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NY Fed vows to pump in $1.5 trillion to fight coronavirus-linked ‘highly unusual disruptions’ on Wall Street

The New York Federal Reserve is taking out the big guns to calm panicky financial markets.

The NY Fed announced plans Thursday to inject vast amounts of money into the financial system, totaling at least $1.5 trillion. And the Fed promised to start purchasing a range of Treasuries — a step that effectively marks a return to the 2008 crisis-era bond buying program known as quantitative easing, or QE.

The Fed said the dramatic moves will address “highly unusual disruptions” in the Treasury market linked to the coronavirus outbreak. This accelerates weeklong efforts by the NY Fed aimed at easing fears that companies will lose access to capital or that markets will become unhinged.

“The Fed is all in. They’ve fired their nuclear weapon. and they did it because financial markets are seizing up,” said James Bianco, president of Bianco Research. “There is no liquidity in the markets. They are trying to unstick them.”

Not only did US stocks nosedive Thursday, but the ultra-safe government bond market malfunctioned. Even though Treasuries are supposed to be the safest assets on the planet, liquidity dried up in that market, setting off alarm bells on Wall Street.

“The market in a sense broke today. The Fed came out and fixed it,” said Peter Boockvar, chief investment officer at Bleakley Advisory Group.

Boockvar said there was a “blow out” in the gap between bid and offer in Treasuries, signaling a liquidity crunch in what is normally a very deep market. One way to look at it: The bond-trading engine seized up, and the Fed added oil to make it run smoothly again.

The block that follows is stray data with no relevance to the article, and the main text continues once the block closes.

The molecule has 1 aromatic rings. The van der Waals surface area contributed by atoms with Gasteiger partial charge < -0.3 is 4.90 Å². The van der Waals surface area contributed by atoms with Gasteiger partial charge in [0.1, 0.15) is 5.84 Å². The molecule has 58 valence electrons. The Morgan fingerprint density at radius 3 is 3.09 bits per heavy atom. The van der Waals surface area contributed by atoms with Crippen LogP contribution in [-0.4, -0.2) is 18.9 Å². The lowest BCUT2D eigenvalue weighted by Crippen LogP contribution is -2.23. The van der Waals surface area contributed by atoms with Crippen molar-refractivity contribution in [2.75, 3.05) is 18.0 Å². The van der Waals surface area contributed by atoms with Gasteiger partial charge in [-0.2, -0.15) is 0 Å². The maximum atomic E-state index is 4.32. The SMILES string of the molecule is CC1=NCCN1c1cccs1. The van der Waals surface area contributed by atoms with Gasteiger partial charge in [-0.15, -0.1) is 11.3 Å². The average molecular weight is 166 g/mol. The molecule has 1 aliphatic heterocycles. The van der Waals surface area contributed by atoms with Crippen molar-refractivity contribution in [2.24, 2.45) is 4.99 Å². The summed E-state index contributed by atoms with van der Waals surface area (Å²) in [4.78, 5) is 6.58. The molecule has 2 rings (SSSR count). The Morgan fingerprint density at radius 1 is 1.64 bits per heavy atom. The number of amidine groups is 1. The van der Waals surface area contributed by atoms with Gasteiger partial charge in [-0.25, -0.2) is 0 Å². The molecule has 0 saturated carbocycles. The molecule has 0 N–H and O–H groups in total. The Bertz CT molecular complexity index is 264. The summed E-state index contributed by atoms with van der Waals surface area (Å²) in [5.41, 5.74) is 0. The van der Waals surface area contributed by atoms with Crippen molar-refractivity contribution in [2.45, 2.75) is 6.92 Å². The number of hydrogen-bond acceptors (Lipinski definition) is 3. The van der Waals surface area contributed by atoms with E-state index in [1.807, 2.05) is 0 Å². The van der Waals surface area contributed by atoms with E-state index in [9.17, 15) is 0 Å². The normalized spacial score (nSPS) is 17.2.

How the Fed’s fix is designed to work

The NY Fed said it would offer $500 billion in a three-month repo operation Thursday afternoon — and then will do the same thing the next day. Moreover, the Fed said it will offer a $500 billion one-month repo operation Friday and take additional steps as well.

The NY Fed’s moves briefly improved the mood on Wall Street, lifting US stocks off their lows during an historic selloff. Markets are still are track for their worst week since 2008.

“This is a full-blown crisis response operation, intended to make it abundantly clear that the Fed will not allow liquidity to dry up,” Ian Shepherdson, chief economist at Pantheon Macroeconomics, wrote in a Thursday note to clients.

At the same time, the Fed is trying to ease concerns that banks won’t have enough cash to lend to jittery businesses.

“This is to make sure banks don’t have any funding issues,” said Jeffrey Kleintop, chief global market strategist at Charles Schwab. “We’ve got enough to deal with, with a health crisis. We don’t want companies to feel like banks will pull back on their lines of credit and run into liquidity problems.”

Part of a larger scheme

The Fed has repeatedly ramped up its cash injections this week in an effort to keep funding markets operating smoothly despite the coronavirus fears. If those markets shut down, like they did in 2008, banks would stop lending to each other and cut off capital provided to Corporate America.

In other words, a health crisis would turn into a credit one.

“The idea is to make sure banks maintain capital available for businesses. This isn’t a direct injection into those businesses but as close as the Fed can get,” said Kleintop.

Critically, the Fed said it is no longer just buying short-term Treasuries known as T-bills.

The statement said previously planned purchases of $60 billion of US debt will now take place “across a range of maturities,” roughly matching the composition of outstanding US Treasuries. That means the Fed will start buying longer-term debt, just like it did during QE1, QE2 and QE3.

“QE4 is here,” Pantheon’s Shepherdson said. “This is a world away from the bill purchases, which effectively just allowed banks to swap bills for reserves at the Fed.”

The NY Fed intervention began in the fall, when officials started conducting overnight repo operations aimed at easing stress in the overnight lending market. At the time, borrowing rates spiked in this critical part of the financial system that allows banks and other financial institutions to quickly and easily borrow.

To ease the pressure, the Fed also began buying T-bills. Although many investors saw the moves as a stealth version of QE, the Fed denied this by pointing out that it was strictly focused on short-term debt.

That is no longer the case given the changes announced Thursday.

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